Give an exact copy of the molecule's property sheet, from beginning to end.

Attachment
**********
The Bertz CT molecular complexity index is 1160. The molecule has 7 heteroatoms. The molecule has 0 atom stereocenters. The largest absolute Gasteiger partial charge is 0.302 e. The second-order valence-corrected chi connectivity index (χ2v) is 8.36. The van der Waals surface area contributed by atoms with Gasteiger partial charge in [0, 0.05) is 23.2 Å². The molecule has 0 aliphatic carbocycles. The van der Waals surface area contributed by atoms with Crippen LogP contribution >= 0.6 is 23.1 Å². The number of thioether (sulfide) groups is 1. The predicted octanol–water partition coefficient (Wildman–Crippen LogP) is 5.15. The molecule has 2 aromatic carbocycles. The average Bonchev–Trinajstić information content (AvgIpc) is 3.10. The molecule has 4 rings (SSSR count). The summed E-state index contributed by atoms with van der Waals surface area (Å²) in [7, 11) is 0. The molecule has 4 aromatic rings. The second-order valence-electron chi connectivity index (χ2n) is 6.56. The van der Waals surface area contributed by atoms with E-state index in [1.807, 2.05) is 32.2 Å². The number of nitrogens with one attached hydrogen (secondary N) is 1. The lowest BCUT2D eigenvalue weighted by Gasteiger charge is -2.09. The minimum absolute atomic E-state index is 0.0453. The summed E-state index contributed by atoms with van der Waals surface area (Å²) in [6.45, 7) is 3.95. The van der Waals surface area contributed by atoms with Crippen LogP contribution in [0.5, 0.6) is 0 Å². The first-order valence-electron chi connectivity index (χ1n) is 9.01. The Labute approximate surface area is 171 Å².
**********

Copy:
The Bertz CT molecular complexity index is 1160. The molecule has 7 heteroatoms. The molecule has 0 atom stereocenters. The largest absolute Gasteiger partial charge is 0.302 e. The second-order valence-corrected chi connectivity index (χ2v) is 8.36. The van der Waals surface area contributed by atoms with Gasteiger partial charge in [0, 0.05) is 23.2 Å². The molecule has 0 aliphatic carbocycles. The van der Waals surface area contributed by atoms with Crippen LogP contribution >= 0.6 is 23.1 Å². The number of thioether (sulfide) groups is 1. The predicted octanol–water partition coefficient (Wildman–Crippen LogP) is 5.15. The molecule has 2 aromatic carbocycles. The average Bonchev–Trinajstić information content (AvgIpc) is 3.10. The molecule has 4 rings (SSSR count). The summed E-state index contributed by atoms with van der Waals surface area (Å²) in [7, 11) is 0. The molecule has 4 aromatic rings. The second-order valence-electron chi connectivity index (χ2n) is 6.56. The van der Waals surface area contributed by atoms with E-state index in [1.807, 2.05) is 32.2 Å². The number of nitrogens with one attached hydrogen (secondary N) is 1. The lowest BCUT2D eigenvalue weighted by Gasteiger charge is -2.09. The minimum absolute atomic E-state index is 0.0453. The summed E-state index contributed by atoms with van der Waals surface area (Å²) in [6.45, 7) is 3.95. The van der Waals surface area contributed by atoms with Crippen LogP contribution in [0.5, 0.6) is 0 Å². The first-order valence-electron chi connectivity index (χ1n) is 9.01. The Labute approximate surface area is 171 Å².